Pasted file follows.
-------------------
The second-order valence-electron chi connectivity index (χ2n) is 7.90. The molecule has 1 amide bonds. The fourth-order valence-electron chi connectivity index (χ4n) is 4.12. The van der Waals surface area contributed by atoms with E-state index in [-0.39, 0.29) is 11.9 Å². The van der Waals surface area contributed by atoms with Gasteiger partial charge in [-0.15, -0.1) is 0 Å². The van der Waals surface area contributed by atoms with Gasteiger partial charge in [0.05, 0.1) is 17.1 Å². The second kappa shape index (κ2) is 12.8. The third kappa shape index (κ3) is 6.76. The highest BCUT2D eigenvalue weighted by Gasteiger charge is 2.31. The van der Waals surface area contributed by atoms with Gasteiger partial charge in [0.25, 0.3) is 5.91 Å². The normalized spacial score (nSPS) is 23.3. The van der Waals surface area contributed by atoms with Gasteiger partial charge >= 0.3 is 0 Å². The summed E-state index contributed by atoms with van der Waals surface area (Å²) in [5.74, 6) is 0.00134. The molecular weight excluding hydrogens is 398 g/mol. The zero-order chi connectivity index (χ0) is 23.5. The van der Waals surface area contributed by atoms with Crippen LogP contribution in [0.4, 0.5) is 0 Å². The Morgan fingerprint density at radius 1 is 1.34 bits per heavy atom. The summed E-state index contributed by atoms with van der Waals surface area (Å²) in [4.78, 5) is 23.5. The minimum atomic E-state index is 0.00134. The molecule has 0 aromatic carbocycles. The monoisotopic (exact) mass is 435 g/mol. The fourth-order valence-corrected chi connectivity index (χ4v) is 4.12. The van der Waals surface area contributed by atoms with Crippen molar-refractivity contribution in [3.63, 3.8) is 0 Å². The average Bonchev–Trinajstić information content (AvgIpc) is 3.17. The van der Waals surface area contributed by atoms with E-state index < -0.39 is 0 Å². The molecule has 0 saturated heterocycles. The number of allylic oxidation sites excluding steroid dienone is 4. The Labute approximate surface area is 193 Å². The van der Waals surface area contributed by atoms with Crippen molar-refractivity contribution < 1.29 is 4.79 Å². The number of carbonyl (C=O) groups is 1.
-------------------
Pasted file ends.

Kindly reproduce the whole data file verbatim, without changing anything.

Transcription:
The second-order valence-electron chi connectivity index (χ2n) is 7.90. The molecule has 1 amide bonds. The fourth-order valence-electron chi connectivity index (χ4n) is 4.12. The van der Waals surface area contributed by atoms with E-state index in [-0.39, 0.29) is 11.9 Å². The van der Waals surface area contributed by atoms with Gasteiger partial charge in [-0.15, -0.1) is 0 Å². The van der Waals surface area contributed by atoms with Gasteiger partial charge in [0.05, 0.1) is 17.1 Å². The second kappa shape index (κ2) is 12.8. The third kappa shape index (κ3) is 6.76. The highest BCUT2D eigenvalue weighted by Gasteiger charge is 2.31. The van der Waals surface area contributed by atoms with Gasteiger partial charge in [0.25, 0.3) is 5.91 Å². The normalized spacial score (nSPS) is 23.3. The van der Waals surface area contributed by atoms with Gasteiger partial charge >= 0.3 is 0 Å². The summed E-state index contributed by atoms with van der Waals surface area (Å²) in [5.74, 6) is 0.00134. The molecular weight excluding hydrogens is 398 g/mol. The zero-order chi connectivity index (χ0) is 23.5. The van der Waals surface area contributed by atoms with Crippen LogP contribution in [0.4, 0.5) is 0 Å². The Morgan fingerprint density at radius 1 is 1.34 bits per heavy atom. The summed E-state index contributed by atoms with van der Waals surface area (Å²) in [4.78, 5) is 23.5. The minimum atomic E-state index is 0.00134. The molecule has 0 aromatic carbocycles. The monoisotopic (exact) mass is 435 g/mol. The fourth-order valence-corrected chi connectivity index (χ4v) is 4.12. The van der Waals surface area contributed by atoms with Crippen molar-refractivity contribution in [3.63, 3.8) is 0 Å². The average Bonchev–Trinajstić information content (AvgIpc) is 3.17. The van der Waals surface area contributed by atoms with E-state index < -0.39 is 0 Å². The molecule has 0 saturated heterocycles. The number of allylic oxidation sites excluding steroid dienone is 4. The Labute approximate surface area is 193 Å². The van der Waals surface area contributed by atoms with Crippen molar-refractivity contribution < 1.29 is 4.79 Å². The number of carbonyl (C=O) groups is 1.